Wildlife Forensic & Conservation Genetics Cell


The Wildlife Forensic and Conservation Genetics (WFCG) Cell was formed by merging the Wildlife Forensic and Conservation Genetics Laboratories for strengthening the enforcement of the Wildlife (Protection) Act, 1972 of India. WFCG Cell has a dedicated team of expert ‘scientist and technologists’ and ‘state of the art’ facility with high-end equipment for undertaking research and analysis for producing the scientific analysis reports/protocols in the fields of forensics and conservation. The main functions of the Cell include undertaking research for the enhancement of the wildlife forensics protocols, identification of species from a variety of wildlife parts and products for the enforcement support, developing and maintaining a repository of wildlife reference samples. In July 2017, Ministry of Home Affairs (MHA), Government of India has issued a ‘Gazette Notification’ for the recognition of WFCG Cell experts as ‘Government Scientific Experts’ under sub-section (4) of section 293 of Code of Criminal Procedure (CrPC).

 fake tiger skin Rhino horn Mongoose hairbrush
Suspected wildlife products left to right:

Besides these, the WFCG Cell plays a key role in sensitizing enforcement agencies in crime scene investigation and proper collection of evidence through regular training and workshops. It also provides advanced training for wildlife crime analysis to the scientific organizations of the neighboring countries, e.g. Nepal and Bangladesh for their capacity building to combat wildlife crime. WFCG Cell conducts lectures on species identification followed by hands-on-training on the identification of various body parts and products encountered in illegal wildlife trade field exercises for the leading enforcement agencies, e.g. Indian Forest Service (IFS), Indian Revenue Service (IRS) Custom Officers, Assistance Conservator of Forest (ACF), Custom Inspectors and Superintendents, and Range Forest Officers. It also conducts training and mock-drill exercise on "Crime scene management and evidence collection for various enforcement agencies.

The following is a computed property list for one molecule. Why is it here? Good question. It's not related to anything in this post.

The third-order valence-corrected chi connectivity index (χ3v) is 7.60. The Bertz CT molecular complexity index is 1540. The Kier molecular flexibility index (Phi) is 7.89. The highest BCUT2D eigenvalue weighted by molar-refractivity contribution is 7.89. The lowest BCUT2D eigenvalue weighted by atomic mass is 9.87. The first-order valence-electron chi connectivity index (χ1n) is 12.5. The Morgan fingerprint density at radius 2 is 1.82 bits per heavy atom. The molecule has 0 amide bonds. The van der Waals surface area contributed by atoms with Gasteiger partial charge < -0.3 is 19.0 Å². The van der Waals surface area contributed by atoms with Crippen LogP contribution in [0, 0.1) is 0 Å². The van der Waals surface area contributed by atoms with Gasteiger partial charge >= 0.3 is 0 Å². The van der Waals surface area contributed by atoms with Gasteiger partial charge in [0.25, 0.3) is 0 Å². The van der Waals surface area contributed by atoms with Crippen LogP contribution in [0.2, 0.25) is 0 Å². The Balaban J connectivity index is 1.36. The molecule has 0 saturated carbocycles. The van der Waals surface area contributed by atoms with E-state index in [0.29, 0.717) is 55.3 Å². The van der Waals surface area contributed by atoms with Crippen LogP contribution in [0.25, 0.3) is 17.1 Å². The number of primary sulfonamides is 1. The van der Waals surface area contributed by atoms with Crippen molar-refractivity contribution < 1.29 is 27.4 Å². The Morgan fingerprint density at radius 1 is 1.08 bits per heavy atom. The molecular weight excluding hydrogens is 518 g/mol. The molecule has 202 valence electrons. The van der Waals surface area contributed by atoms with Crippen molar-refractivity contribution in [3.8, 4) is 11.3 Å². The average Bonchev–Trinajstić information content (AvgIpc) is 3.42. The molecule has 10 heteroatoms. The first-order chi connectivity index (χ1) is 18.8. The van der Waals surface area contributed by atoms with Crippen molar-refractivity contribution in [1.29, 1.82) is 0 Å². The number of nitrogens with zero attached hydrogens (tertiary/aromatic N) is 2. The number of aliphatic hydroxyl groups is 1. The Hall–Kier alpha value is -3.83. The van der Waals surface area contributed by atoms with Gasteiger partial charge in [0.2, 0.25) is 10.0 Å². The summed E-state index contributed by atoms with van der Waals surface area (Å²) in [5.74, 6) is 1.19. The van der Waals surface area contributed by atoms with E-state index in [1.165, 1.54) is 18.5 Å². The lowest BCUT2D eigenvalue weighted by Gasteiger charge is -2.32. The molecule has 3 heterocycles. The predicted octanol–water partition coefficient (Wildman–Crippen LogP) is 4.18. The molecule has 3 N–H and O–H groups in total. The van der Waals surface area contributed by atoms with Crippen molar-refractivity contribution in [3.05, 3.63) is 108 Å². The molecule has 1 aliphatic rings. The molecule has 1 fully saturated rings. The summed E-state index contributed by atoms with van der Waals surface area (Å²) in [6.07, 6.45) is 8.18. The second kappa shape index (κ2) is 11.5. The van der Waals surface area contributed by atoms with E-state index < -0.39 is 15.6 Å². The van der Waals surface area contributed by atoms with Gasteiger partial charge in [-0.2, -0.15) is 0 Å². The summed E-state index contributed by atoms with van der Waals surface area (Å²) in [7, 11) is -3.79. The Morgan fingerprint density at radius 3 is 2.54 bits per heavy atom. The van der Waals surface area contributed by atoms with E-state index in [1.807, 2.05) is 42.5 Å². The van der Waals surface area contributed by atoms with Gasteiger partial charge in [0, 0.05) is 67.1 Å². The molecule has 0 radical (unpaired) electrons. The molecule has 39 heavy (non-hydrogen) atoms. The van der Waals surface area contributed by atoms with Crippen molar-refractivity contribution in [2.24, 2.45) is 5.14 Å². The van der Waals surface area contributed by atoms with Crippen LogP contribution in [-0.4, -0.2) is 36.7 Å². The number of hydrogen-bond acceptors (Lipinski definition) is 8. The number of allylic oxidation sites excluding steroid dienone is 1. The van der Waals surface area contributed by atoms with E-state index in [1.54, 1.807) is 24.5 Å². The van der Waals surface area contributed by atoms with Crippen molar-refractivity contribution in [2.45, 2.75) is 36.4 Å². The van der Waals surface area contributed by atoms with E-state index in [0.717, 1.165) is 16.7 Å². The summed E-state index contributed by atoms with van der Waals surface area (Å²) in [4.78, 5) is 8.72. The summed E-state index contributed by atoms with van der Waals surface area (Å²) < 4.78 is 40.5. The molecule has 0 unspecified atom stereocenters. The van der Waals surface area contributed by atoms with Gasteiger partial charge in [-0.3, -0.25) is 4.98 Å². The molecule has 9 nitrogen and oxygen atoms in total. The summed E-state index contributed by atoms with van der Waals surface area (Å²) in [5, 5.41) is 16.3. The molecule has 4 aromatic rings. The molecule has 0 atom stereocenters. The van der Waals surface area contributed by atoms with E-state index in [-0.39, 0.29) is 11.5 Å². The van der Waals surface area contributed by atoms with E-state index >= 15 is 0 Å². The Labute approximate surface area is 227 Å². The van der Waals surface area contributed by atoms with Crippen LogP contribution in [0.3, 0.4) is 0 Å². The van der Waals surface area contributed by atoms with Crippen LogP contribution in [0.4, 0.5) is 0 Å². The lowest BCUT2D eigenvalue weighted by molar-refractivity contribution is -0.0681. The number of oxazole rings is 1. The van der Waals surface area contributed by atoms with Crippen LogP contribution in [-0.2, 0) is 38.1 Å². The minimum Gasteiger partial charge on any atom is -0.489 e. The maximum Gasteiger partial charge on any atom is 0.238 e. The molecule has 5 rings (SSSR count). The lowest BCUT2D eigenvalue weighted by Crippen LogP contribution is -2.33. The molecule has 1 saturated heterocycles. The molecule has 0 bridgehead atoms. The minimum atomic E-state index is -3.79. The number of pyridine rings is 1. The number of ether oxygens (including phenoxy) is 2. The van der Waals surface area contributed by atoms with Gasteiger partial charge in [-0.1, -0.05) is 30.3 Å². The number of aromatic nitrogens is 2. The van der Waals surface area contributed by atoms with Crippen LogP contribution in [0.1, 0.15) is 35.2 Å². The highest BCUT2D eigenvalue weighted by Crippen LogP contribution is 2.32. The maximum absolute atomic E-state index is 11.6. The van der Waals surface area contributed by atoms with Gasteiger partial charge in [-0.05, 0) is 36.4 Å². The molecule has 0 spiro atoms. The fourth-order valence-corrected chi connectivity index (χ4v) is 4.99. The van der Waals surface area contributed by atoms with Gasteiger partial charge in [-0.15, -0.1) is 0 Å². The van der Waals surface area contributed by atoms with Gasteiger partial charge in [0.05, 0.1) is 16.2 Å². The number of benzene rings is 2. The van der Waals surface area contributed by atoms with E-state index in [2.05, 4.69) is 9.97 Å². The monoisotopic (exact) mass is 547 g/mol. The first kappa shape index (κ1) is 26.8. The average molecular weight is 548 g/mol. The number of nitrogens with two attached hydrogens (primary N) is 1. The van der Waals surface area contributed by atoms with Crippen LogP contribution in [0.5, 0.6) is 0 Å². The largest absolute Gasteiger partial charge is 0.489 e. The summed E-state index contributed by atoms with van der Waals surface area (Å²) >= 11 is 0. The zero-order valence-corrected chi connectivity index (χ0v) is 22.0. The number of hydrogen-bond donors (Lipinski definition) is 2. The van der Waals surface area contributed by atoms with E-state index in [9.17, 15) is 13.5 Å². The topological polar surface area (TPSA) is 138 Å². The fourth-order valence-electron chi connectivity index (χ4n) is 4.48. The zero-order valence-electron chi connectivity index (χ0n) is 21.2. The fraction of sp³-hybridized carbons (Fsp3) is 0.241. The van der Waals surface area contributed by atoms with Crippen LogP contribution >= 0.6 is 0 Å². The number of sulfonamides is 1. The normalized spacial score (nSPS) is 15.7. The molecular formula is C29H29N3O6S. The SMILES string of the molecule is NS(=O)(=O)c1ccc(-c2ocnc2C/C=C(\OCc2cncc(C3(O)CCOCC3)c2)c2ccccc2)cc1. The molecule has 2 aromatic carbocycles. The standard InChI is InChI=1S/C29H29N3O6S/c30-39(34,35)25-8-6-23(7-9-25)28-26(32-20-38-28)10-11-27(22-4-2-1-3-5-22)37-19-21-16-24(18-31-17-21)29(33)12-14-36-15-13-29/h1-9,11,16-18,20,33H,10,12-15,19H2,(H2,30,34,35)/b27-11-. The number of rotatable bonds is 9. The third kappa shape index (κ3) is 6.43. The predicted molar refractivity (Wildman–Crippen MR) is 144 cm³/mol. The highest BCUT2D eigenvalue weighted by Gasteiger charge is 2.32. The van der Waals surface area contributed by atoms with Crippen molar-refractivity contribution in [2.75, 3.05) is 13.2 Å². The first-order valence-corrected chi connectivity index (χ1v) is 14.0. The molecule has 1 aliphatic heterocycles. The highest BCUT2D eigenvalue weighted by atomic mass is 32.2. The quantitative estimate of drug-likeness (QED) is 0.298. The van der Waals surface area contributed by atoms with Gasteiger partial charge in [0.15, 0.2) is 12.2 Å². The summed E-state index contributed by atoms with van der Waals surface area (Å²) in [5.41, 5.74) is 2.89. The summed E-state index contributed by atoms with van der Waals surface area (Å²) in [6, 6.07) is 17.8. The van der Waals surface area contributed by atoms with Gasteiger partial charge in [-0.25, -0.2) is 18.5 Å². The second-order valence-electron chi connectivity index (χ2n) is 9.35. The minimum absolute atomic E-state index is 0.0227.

Training of Foreign Participants at
INTERPOL Headquarter, Lyon, France
Mock-drill exercise on the collection of evidence
from an artificial crime scene